Treefog, thanks for your info about 61 key adequacy. Yes, part of the attraction of the Piaggero was its light weight & portability. Though I see the Casio CTS 200 that my son bought has a built-in carrying handle -- but that's my buyer's remorse talking.The Piaggero feels nice to play, sounds beautiful, & is lovely to look at. It sits on a Z stand, Velcro'd to the top arms so the grandkids won't topple it.

Yao, thanks for the warning! laugh

The Casio does not appear to have touch sensitive keys so I think that you made the right choice with the Yamaha.

Regarding portability, you could buy a case.

https://www.thomann.de/gb/soundwear_stagebag_np_11_np_12.htm


Don’t practice until you get it right. Practice until you can’t get it wrong.
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Dogperson, thanks so much for that link! I've bookmarked it & will refer back to it. I've learned my lesson re intensive, repetitive practice. Too bad because it felt so good at the time, but I've been paying for it ever since.

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Originally Posted by No Expectations
Dogperson, thanks so much for that link! I've bookmarked it & will refer back to it. I've learned my lesson re intensive, repetitive practice. Too bad because it felt so good at the time, but I've been paying for it ever since.


If you are still having pain, I would personally vote for no Hanon and limiting any practice until there is no pain at all. I am not a physician, but RSI (repetitive stress injury) is a real thing with pianists. If it doesn’t go away, you may need to stop all playing until it does. Be careful!


"Music, rich, full of feeling, not soulless, is like a crystal on which the sun falls and brings forth from it a whole rainbow" - F. Chopin
"I never dreamt with my own two hands I could touch the sky" - Sappho

It's ok to be a Work In Progress
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Hello from TN! I started Alfred’s All-in-One Book 1 last October (after 5 solid years of lessons and 4 different teachers, long story)...

So far, I’m up to p. 120 (Chiapinecas) as far as new material, but looping back to Lone Star Waltz, Cafe Vienna, and Lullaby for mastery, as well as Little Brown Jug. I’ll pick up Chiapinecas in a week or so, plus probably Can-Can and Marines Hymn.

I’m supplementing with Junior Hanon (started #15/16 last night) and Fingerpower 1 (near the end, doing triads and arpeggios in C and G as warmup with octave scales, hope to add F very very soon) smile


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Czerny Op. 599 to get my fingers moving again...
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Welcome to the forum, Amy!


Playing the piano is learning to create, playfully and deeply seriously, our own music in the world.
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... feeling like the pianist on the Titanic ...
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It's fun to play the pieces using different voices on the digital piano. I use an organ voice & reduce the reverb to get a steam calliope sound for BTMD. Reminds me of the paddle wheelers in New Orleans. And I love playing "Mary Ann" using vibes & extra reverb -- sounds like real calypso music! I find changing voices helps sometimes when stumbling through pieces over & over. That way I don't get sick of hearing the same errors laugh

Last edited by No Expectations; 06/30/20 02:19 PM.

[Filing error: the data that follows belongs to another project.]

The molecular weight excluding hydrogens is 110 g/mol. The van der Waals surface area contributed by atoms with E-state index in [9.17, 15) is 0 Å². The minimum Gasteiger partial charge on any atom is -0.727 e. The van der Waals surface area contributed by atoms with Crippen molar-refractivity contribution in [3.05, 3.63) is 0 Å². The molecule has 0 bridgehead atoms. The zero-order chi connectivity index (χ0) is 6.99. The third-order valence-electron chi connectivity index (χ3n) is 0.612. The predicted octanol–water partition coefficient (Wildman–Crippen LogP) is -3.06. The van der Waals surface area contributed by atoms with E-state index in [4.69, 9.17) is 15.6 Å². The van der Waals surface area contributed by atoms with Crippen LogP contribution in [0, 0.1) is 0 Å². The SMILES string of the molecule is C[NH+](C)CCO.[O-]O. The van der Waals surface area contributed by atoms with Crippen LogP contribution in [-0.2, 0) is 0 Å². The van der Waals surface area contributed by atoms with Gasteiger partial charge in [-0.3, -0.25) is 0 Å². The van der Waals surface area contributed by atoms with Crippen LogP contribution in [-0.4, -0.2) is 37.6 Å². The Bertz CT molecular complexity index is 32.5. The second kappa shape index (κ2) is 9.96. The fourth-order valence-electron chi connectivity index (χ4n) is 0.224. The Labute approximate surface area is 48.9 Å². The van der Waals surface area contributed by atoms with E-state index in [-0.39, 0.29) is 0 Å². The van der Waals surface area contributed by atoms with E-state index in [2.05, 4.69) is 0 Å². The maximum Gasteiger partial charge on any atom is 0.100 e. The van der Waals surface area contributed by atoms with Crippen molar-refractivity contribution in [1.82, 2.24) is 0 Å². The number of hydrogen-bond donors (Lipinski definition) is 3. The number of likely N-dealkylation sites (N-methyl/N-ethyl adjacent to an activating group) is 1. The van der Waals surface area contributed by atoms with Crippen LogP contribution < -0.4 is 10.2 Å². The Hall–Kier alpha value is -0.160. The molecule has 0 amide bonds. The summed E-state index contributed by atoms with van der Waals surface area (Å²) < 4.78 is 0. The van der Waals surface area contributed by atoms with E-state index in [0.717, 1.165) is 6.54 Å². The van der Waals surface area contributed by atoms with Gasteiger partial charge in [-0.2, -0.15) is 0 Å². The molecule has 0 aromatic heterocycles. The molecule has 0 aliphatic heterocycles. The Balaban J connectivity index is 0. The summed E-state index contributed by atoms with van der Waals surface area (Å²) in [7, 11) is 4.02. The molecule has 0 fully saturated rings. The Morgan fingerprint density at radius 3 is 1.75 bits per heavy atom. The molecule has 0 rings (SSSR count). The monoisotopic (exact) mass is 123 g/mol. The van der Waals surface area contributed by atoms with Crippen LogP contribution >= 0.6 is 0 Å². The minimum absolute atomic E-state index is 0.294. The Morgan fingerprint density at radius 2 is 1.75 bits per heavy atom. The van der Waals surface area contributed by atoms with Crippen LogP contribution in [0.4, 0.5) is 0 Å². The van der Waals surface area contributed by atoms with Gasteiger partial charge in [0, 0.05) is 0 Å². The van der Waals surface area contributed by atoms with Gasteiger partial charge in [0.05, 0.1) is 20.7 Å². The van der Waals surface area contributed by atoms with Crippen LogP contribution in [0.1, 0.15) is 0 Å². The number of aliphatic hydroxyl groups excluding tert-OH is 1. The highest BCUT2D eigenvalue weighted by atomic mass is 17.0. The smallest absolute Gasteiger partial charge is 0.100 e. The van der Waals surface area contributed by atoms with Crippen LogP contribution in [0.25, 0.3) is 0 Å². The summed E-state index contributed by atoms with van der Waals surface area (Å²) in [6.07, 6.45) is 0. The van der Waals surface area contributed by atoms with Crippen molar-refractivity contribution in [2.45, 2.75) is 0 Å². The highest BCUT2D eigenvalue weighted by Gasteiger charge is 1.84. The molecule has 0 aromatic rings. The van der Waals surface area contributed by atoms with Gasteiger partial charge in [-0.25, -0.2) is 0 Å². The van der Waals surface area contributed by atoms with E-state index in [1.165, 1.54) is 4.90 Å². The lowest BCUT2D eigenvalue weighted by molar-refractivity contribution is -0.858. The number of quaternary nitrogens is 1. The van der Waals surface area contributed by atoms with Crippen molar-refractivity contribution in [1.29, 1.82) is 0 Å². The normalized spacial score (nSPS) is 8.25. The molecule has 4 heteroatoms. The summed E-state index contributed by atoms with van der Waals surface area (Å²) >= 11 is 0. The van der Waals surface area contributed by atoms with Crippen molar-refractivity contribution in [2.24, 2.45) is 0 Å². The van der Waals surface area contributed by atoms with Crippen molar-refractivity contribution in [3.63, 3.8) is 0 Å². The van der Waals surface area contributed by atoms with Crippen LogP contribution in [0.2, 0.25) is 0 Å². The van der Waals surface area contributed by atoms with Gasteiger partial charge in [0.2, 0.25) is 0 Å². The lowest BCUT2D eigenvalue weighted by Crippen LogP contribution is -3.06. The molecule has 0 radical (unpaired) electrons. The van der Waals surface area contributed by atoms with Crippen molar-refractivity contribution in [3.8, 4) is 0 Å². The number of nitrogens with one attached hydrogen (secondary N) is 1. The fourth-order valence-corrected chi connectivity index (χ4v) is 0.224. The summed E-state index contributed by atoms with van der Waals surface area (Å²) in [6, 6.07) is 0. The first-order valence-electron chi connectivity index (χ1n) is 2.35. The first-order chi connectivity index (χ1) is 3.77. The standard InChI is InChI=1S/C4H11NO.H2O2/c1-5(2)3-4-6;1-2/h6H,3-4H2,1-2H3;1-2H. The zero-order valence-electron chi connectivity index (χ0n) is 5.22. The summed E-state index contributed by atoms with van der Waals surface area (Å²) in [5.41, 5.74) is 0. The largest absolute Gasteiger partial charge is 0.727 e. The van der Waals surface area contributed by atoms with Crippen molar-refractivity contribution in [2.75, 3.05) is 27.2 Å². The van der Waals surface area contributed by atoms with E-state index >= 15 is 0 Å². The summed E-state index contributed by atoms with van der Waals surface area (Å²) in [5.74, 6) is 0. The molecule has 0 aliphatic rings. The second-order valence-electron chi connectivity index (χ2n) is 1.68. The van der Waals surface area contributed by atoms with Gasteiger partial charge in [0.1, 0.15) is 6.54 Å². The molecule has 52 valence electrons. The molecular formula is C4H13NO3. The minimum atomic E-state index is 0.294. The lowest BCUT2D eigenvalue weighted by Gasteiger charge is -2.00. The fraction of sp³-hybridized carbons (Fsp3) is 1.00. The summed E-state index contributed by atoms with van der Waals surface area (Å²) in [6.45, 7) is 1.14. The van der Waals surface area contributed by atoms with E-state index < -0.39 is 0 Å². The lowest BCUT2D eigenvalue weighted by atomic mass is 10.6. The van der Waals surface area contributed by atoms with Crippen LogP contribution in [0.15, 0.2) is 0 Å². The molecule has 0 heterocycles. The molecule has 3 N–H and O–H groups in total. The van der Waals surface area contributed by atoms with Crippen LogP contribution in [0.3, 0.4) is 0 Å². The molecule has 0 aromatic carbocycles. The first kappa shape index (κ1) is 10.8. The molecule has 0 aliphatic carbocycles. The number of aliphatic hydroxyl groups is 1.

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Another week of Jericho for me, I can’t keep a steady beat which is why my teacher didn’t pass me on this — now I see importance of a teacher lol, before I’d pass myself on a piece when “it sounds about right”, never pressing for greater precision.

So it’s gonna take me longer to finish book 1 but I think it’s worth it spending more time on each piece than I would have on my own.

The road ahead is so very long...

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At the end of book 1, working on the entertainer, like the song and it is going well. I miss having the lessons it took to get here. Thinking about just working on these songs at the end of book, I seem to be losing motivation. How do you keep at them? Does it make sense to move to book 2 while I work on these last 8-9 songs?

Any suggestions appreciated...


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Another thought, since I also have piano marvel and stopped at level 3 to start alfred all in one, should I go back to piano marvel and work up the levels? Thanks in advance for the thoughts. I have a Teacher that isn’t teaching right now due to COVID


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I've read others on PW saying that the pieces at the end of each book are not really part of the course. For example, the 3rd book ends around ABRSM Grade 3. But the pieces at the end of Book 3 are actually around ABRSM Grade 5, so they are "stretch" pieces. It seems to me that if these pieces are just to give you some repertoire to play, you'd probably not be far wrong just starting Book 2 while you are learning that repertoire (assuming it's repertoire you'd actually like to learn).


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"Pianoteq manages to keep it all together yet simultaneously also go in all directions; like a quantum particle entangled with an unknown and spooky parallel universe simply waiting to be discovered." -by Pete14
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"before I’d pass myself on a piece when “it sounds about right”, never pressing for greater precision."

I wondered about that: how good is good enough? Is perfection a trap to avoid or something to strive for?

I need a decent bench. The dining chairs with arms that I currently use makes it awkward to play the pieces an octave higher when called for. What do you guys do when playing the octave-higher parts, do you just lean to the side or do you scoot down the bench or what?